More than 5,000 people with vision impairment live in Kyrgyzstan, making it extremely difficult for them to access information in print and online

More than 5,000 people with vision impairment live in Kyrgyzstan, making it extremely difficult for them to access information in print and online. This is why training them in the Braille system is so important. In 2017, some important laws of the Kyrgyz Republic, including the Criminal Code, were made available in Braille for the first time. The following year, a collection of legends and tales by Chinghiz Aitmatov, the country’s most famous writer, was also published in Braille.

Although technology can make life easier for the blind, with applications such as Voiceover on iPhone and iPad and TalkBack on Android, many cannot afford to buy it. Matluba, for one, managed to save enough, and, with the money she also won from a five-kilometre run, she purchased a smartphone.

Equal citizen, equal contribution

Matluba argues that being blind does not mean having limited opportunities: it just means one’s opportunities change. “Now I can do what I couldn’t do before. Before my blindness I had no goal in life, back in my village I worked as a math teacher just to have a job. Now I have plenty of different goals.”

Still, people with disabilities in Kyrgyzstan face plenty of hindrances to be treated as equal citizens. In Soviet times, the disabled benefitted from full employment in the textile, woodwork and other industries. In 1928, the first blind workers cooperative was formed in Frunze, as Bishkek was called at the time, which produced painting brushes. With the end of the USSR in 1991, independent Kyrgyzstan faced enormous economic difficulties and most industries were closed. Since then, the disabled have found it difficult to be employed, something that Juzbaeva’s trainings aim to change.

Matluba Hakimova during her training at AUCA in 2018. Photo: Aikanysh Jeenbaeva. All rights reserved.Nowadays, however, there is a Kyrgyz Society for the Blind and Deaf, as well as educational centres such as the Equal Opportunities Centre and the Phenomenon Public Foundation. Since 2010, a blind MP sits in Parliament. Elected first in the Ar Namys party, Dastan Bekeshev is now a deputy for the ruling Social Democratic Party and uses his position to lobby for the rights of disabled citizens.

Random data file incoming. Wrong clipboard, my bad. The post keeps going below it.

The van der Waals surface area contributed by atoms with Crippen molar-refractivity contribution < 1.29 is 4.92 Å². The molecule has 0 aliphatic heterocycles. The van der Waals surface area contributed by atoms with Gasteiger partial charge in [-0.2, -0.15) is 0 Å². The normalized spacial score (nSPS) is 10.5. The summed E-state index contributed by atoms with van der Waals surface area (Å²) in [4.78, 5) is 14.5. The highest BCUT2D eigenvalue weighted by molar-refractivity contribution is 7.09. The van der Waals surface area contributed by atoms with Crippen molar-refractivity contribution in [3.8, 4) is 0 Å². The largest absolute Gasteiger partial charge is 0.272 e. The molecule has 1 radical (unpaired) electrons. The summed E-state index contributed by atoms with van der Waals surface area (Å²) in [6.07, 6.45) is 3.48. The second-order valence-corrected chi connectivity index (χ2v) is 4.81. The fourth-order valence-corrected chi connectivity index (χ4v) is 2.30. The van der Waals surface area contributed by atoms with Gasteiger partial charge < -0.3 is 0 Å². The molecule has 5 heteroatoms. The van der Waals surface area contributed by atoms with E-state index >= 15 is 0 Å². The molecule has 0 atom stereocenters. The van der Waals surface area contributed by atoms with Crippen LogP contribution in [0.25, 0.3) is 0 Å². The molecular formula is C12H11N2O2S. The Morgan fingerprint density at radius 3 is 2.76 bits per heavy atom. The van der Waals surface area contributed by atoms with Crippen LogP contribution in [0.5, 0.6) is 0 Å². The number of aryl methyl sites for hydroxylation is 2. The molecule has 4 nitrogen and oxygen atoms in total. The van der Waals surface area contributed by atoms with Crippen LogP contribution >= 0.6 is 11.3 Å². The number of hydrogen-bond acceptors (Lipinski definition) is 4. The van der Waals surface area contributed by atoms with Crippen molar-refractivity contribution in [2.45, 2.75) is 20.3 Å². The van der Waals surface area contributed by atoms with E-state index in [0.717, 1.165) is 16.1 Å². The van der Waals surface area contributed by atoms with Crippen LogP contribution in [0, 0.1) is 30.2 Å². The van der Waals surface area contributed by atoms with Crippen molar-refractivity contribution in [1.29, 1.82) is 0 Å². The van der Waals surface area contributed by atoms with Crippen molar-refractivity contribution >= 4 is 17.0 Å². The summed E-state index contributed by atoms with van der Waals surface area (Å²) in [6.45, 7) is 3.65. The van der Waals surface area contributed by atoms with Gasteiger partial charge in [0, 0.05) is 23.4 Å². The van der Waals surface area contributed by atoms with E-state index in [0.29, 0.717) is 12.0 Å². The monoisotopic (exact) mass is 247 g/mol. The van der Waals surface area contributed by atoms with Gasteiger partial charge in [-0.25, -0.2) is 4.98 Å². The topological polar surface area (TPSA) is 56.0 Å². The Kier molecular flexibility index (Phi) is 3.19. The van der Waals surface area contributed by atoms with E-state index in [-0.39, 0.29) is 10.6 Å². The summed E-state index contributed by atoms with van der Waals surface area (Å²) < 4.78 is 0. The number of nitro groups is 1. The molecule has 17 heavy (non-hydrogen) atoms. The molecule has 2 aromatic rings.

Since 2015, people with vision impairment in Bishkek can learn how to use a GPS navigation system to move around the capital at the Equal Opportunities Centre, a project Bekeshev initiated. As he commented to a local news outlet, “now, with the help of a phone, a blind person can even get on a trolley bus and get off at the stop he needs.”

Now that she can be independent, Matluba wants to stay in Bishkek and work as a teacher or in an office.

“It is more convenient to live in Bishkek than in my town. If I’d stayed, there I wouldn’t have met my peers,” she says. “Back in Isfana, I was not confident and I was very shy. I used to tell myself, no, I can’t go there. Here I am confident. We have many activities on the weekends. In the future I want to go abroad, learn more and then help other blind people in Kyrgyzstan to be independent.”

Not all, however, share Matluba’s drive. Juzbaeva, the trainer, is well aware that after the training programme some participants decide to go back to their routine and become dependent once again on their relatives, isolating themselves from other people in the process. But her objective is not only to train blind people, but to educate those who see, too, about diversity in their society. Two of her trainees-turned-trainers are a perfect example of that: Jalaldin Abduvaliev and Azat Toktombaev are the only blind triathletes from Kyrgyzstan; their dream is to participate in the Tokyo 2020 Paralympic Games.

If they can do it, why couldn’t others?


Get involved

Share This